By Pat Casey — Despite cyclists’ immense focus on their lower body strength, stability, mobility, and endurance, they commonly neglect their upper bodies. However, postural alignment issues from complacent adaptations are the source for many common aches and pains while training and racing, and even in everyday life. This can be due to a perception that cyclist’s don’t “use” their upper bodies for pedaling, and therefore don’t need to strengthen areas that don’t directly push the pedals. Riders also express a reluctance to perform strengthening of the back, chest and arms out of fear of bulking up – gaining hypertrophy in muscles that will add weight to their lean physique. Cyclists are riddled with fear that they might do something to hurt their power to weight ratio. In other words, upper body strength for cyclists is a taboo.
Since the bike is not the most anatomically “accurate” position for the human body, it can exacerbate pre-existing issues in our posture. The impact of our jobs and lifestyle on our bodies do not fix themselves on the bike. Often, they get worse and they feed the cycle in other areas of everyday life. Modern technologies and work demands that plop us in front of a computer, phone, or other device for 40+ hours a week perpetuate forward head carry, which is a pervasive issue for neck pain and shoulder/chest tension. Not to mention the detrimental effects that being seated 40+ hours per week can have on the glutes and hamstrings, and on the compressed nature of the spine, hips and abdomen. Riders don’t usually address these areas until there’s an issue that’s affecting their riding experience. Regardless of an existence of issue, the complacencies in our posture and habitual movement patterns have an effect on our physiology and might be hindering basic neurological and biological functions.
Strength in the lats, shoulders, arms, and back body can dramatically improve our stability on the bike. Gaining strength can also improve recruitment from large core stabilizers which can also improve our power output. And finally, making improvements in upper body strength and stability can also improve our ability to decompress the spine, ribs, and shoulders to breathe more fully and efficiently. Below are a few helpful upper body strength and mobility techniques you can begin working on to improve your posture, reduce pain, and add to your performance on the bike! We will start at the top of the axial skeleton: the head and neck. We will then work our way down to provide a few ideas for you to add into your training routine and hopefully help you address some of the nagging issues you might be dealing with on or off the bike.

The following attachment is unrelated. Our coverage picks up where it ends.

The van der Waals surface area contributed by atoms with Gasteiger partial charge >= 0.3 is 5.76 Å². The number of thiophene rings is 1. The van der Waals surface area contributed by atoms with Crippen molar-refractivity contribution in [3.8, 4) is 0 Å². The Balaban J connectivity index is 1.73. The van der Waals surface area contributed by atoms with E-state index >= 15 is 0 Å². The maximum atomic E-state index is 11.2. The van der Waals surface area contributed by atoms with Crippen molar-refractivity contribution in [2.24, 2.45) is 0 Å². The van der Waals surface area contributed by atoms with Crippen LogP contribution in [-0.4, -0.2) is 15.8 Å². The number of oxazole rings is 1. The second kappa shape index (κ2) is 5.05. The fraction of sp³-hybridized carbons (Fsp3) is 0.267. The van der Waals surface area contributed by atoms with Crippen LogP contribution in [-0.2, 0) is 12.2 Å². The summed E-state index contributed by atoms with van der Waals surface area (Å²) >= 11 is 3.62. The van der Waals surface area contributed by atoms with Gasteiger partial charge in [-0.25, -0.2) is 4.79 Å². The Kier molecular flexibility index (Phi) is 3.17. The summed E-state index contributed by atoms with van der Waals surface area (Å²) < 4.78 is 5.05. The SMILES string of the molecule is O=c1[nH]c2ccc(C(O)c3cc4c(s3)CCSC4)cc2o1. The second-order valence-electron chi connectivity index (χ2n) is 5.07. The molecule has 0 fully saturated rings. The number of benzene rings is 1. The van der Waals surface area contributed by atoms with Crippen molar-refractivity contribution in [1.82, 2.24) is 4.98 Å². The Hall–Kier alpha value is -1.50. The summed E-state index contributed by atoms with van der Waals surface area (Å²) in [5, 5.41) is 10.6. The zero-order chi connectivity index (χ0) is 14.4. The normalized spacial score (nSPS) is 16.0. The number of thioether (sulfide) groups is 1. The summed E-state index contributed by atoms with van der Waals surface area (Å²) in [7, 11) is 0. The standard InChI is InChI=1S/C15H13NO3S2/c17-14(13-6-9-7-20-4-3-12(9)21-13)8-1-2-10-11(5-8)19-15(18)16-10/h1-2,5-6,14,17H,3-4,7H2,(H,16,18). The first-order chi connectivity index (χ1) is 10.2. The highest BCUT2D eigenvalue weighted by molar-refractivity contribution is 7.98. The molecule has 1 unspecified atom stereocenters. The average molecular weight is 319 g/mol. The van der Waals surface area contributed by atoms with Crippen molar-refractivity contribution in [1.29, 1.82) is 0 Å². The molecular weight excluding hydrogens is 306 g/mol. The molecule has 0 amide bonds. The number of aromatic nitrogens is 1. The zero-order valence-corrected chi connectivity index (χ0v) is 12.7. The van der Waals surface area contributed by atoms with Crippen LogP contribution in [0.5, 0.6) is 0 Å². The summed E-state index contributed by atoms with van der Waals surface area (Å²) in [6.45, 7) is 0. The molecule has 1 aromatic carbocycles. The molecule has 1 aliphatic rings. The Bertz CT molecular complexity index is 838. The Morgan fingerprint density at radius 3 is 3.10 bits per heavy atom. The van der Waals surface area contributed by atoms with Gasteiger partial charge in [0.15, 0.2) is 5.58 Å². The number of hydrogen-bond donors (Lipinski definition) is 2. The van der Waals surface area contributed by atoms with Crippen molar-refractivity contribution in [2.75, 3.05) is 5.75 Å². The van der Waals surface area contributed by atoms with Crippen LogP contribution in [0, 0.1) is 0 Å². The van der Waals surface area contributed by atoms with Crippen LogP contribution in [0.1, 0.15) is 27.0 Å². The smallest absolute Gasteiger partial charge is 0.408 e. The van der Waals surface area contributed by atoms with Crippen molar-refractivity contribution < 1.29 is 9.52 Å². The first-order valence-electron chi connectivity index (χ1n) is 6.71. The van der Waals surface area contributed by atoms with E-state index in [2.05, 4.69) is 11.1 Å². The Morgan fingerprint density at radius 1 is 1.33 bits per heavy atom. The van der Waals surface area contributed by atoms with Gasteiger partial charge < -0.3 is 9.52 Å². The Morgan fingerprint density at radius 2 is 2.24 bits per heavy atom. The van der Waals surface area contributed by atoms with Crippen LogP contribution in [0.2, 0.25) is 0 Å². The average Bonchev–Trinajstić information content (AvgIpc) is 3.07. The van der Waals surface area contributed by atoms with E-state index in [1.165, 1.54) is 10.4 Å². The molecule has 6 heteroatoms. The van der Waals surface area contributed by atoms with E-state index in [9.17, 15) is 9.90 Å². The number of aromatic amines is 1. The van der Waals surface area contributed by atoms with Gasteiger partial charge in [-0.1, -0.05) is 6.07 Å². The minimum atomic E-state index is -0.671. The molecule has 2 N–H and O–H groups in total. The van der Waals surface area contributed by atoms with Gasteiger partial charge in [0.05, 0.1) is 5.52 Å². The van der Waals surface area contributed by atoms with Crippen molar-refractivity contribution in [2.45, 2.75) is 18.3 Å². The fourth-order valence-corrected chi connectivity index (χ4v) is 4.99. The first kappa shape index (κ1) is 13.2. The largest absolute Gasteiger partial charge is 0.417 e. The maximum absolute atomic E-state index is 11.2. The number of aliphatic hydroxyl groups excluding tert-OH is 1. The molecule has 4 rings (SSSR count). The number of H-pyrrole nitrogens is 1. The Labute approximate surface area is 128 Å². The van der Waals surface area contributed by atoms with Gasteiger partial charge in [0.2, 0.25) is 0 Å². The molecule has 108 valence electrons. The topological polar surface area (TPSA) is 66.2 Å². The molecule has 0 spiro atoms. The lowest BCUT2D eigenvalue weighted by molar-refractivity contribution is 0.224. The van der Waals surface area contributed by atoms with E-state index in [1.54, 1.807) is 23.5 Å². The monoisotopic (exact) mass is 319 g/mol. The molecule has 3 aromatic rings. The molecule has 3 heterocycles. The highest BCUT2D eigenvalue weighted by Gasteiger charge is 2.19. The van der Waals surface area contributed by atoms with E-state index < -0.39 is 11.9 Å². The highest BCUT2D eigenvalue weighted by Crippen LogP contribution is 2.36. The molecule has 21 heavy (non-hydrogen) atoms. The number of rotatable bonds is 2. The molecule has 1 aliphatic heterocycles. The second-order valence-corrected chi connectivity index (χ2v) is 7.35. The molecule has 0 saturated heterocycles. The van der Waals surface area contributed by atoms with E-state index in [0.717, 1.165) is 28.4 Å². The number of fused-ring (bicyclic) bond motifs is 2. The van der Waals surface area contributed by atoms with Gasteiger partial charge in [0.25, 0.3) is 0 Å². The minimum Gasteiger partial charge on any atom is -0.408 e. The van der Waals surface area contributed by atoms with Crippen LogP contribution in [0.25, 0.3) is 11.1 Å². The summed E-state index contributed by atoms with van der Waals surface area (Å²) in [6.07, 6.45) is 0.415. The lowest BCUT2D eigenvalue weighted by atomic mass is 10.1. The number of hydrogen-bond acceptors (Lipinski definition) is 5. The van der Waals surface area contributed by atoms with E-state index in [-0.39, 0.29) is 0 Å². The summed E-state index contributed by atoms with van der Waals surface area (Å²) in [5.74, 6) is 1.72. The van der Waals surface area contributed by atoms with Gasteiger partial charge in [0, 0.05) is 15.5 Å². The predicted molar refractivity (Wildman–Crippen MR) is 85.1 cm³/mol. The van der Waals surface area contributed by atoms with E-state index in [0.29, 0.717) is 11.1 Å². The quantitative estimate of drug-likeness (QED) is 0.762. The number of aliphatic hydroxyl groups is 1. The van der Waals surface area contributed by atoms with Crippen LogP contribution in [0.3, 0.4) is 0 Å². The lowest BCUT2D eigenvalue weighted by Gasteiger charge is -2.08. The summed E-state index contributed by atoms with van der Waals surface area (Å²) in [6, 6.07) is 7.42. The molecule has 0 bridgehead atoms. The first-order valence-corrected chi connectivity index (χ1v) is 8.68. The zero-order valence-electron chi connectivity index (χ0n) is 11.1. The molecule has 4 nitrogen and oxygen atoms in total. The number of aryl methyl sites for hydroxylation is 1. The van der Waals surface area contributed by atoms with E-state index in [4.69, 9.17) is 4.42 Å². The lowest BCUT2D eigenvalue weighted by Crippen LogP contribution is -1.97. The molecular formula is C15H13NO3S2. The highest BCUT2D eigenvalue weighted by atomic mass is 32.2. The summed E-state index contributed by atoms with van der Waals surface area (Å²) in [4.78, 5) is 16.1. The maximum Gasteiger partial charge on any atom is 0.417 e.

Exercises to try out – if you have experienced a traumatic injury in the spine, or are currently in chronic pain, consult with a medical professional before trying any of these movements.
Head Position and Strengthening the Neck:
Stand up straight with your feet hip width apart. Get as tall as you can. Now, Pull your chin IN making a double chin. At the same time, lengthen through the back neck. Hold this position for 15 seconds. Relax and repeat.
Position your hands shoulder width apart on a resistance band. With your hands outstretched in front of you, clasp the band and pull it laterally away from the body. You will squeeze the mid back, right between the shoulder blades. Each rep, complete a count of 2 at the end range of the movement. Then slowly bring the band back to center.
Decompression of the Thoracic Spine:
Lying on your belly, extend your arms in a Y position overhead. Place your fingertips in a half sphere into the floor. Pull your chin back, create length through your back neck. Then on an exhale, press into your hands, elevating the elbows and pull from the fingertips as if you’re trying to drag your body forward on the ground. You will feel your lats engage. Now repeat long, full breaths, each time deepening the pull of the hands overhead and try to breathe into the upper back between your shoulder blades.
Rows can be performed in a variety of ways. Maintain good spinal alignment and pull with your lats and upper back. Start out light to promote good form, or use resistance cords/bands to begin. Consider trying different hand positions more specific to your cycling discipline.
Push Up with T-Stabilization:
Perform a fairly standard push up: Position your hands about shoulder width apart, create pressure throughout your fingers. Lower down, engage, and press yourself back up with good spinal alignment. At the top of the movement, allow the feet to stack and open one arm towards the sky. Stabilize on this arm and control the movement going back down to a pushup position. Alternate for 10-20 repetitions or until you fatigue or cannot perform with good form.